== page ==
In just a few more months, I will have written this column 100 times. I still love doing it, but sometimes it's really a stretch to come up with a new recipe that hasn't been published somewhere else.
I thought I had exhausted my store of my recipes a long time ago. In addition to trying and adjusting my own culinary brainstorms, I have been relying on friends and readers to help me along with some of their fa vorites. Then one evening I decided to make my version of veal scaloppine. With a start, I realized I have nev er put this one in my column. Lucky you! It's easy and delicious.
First, I prefer not to use veal for three reasons: Veal is very pricey, I don't like the way veal calves are raised, and pork tenderloin makes such an excellent and inexpensive substitute. It's also so easy to work with, and it's the leanest meat around. I think it would be hard to tell the difference between the taste of my scaloppine and one made with veal.
For two people, half of one small tenderloin will make plenty. (A large tenderloin weighs about a pound, so look for a smaller one.) Cut it into half-inch slices. Place them on a piece of plastic wrap on the counter, spacing them a couple of inches apart. Put another sheet of plastic wrap on top of the first. Then pound each slice until it is about a quarter-inch thick. Pick up the plastic wrap package with the meat inside and turn it over. Pound the pieces a second time until they are uniformly thin - less than a quarter-inch. Be gentle with your pounding as this meat is named tenderloin for a reason.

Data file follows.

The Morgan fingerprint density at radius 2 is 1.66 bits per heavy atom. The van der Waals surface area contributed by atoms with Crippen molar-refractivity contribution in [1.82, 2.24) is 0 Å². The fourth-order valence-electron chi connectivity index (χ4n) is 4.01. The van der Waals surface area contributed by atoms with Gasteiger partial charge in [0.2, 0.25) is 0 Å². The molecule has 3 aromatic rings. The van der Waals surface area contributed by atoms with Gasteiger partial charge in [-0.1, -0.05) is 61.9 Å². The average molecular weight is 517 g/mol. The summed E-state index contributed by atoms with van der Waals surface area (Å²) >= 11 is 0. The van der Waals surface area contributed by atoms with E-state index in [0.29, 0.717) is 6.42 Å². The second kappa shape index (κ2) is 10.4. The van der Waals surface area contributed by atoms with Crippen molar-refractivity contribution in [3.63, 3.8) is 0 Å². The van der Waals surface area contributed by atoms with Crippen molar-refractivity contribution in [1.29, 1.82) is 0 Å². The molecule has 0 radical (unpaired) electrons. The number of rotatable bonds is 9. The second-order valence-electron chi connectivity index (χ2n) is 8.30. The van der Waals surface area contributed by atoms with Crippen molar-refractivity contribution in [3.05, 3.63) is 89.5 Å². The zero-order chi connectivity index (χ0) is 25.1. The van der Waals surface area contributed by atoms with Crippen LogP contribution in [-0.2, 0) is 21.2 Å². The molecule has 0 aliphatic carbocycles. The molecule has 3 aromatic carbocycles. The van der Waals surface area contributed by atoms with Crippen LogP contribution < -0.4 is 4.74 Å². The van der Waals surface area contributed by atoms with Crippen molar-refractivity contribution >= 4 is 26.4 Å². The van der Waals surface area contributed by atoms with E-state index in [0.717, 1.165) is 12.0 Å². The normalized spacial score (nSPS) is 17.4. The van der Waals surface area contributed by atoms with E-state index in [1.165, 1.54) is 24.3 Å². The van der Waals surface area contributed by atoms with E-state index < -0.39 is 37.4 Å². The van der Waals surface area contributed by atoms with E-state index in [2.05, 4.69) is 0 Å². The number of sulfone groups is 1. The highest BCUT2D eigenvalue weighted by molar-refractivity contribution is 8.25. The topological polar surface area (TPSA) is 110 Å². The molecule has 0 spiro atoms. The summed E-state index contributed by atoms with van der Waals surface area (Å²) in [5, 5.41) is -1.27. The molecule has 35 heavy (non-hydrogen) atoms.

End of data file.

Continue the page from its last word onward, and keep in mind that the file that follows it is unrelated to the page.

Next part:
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Put a half-cup or so of flour on a flat dish and dredge each patty in it. Set them aside on a tray or cutting board.
In a large saute pan, drizzle in some cooking oil along with a pat of butter. The butter will help the scalloped meat to brown. Heat until a drop of water sizzles and begin adding the tenderloin patties. Salt and pepper them on each side as they cook. (Alternatively, I like to use
Cavender's Greek seasoning found in all the local supermarkets.) It just takes two or three minutes to lightly brown each side.
Remove browned pieces to a serving dish and cover. Add a little more oil and butter if needed to complete the sauteing process. When the pieces are all done, pour in a round of white wine. (A round means you go around the pan one time while pouring the wine.) A slightly sweeter wine such as a Riesling or even an inexpensive Rhine wine is better than a Chardonnay with strong oak tones.
Allow the wine to deglaze the pan, scraping up all of that wonderful brown fond from the bottom of the pan. Add another pat of butter if you like for flavor. Add a tablespoon of capers. Simmer until reduced by half or more. Taste the sauce and adjust with salt or pepper if needed. If you want the sauce to be thicker, shake up a tablespoon of cornstarch and a half-cup of water in a small plastic container and slowly drizzle into the pan, stirring until it reaches the desired thickness.
Just before you are ready to serve, add the meat back into the pan to reheat it. Add a tablespoon or two of lemon juice and stir into the sauce. Don't overcook the lemon juice, as it can become quite bitter.
This is a perfect companion dish for a batch of beautiful green asparagus, oiled, salted and roasted in a 400 degree oven for 10-12 minutes. Add a crusty loaf of bread and the leftover wine used in the scallopine dish to the meal and you have a simply wonderful spring supper.
Karyn Lindberg has called Olympia home since 1988. She is passionate about cooking and entertaining. She believes good recipes are meant to be shared. You can reach her at email@example.com.
Plain, unseasoned pork tenderloin
Light white wine
Salt & pepper or Greek seasoning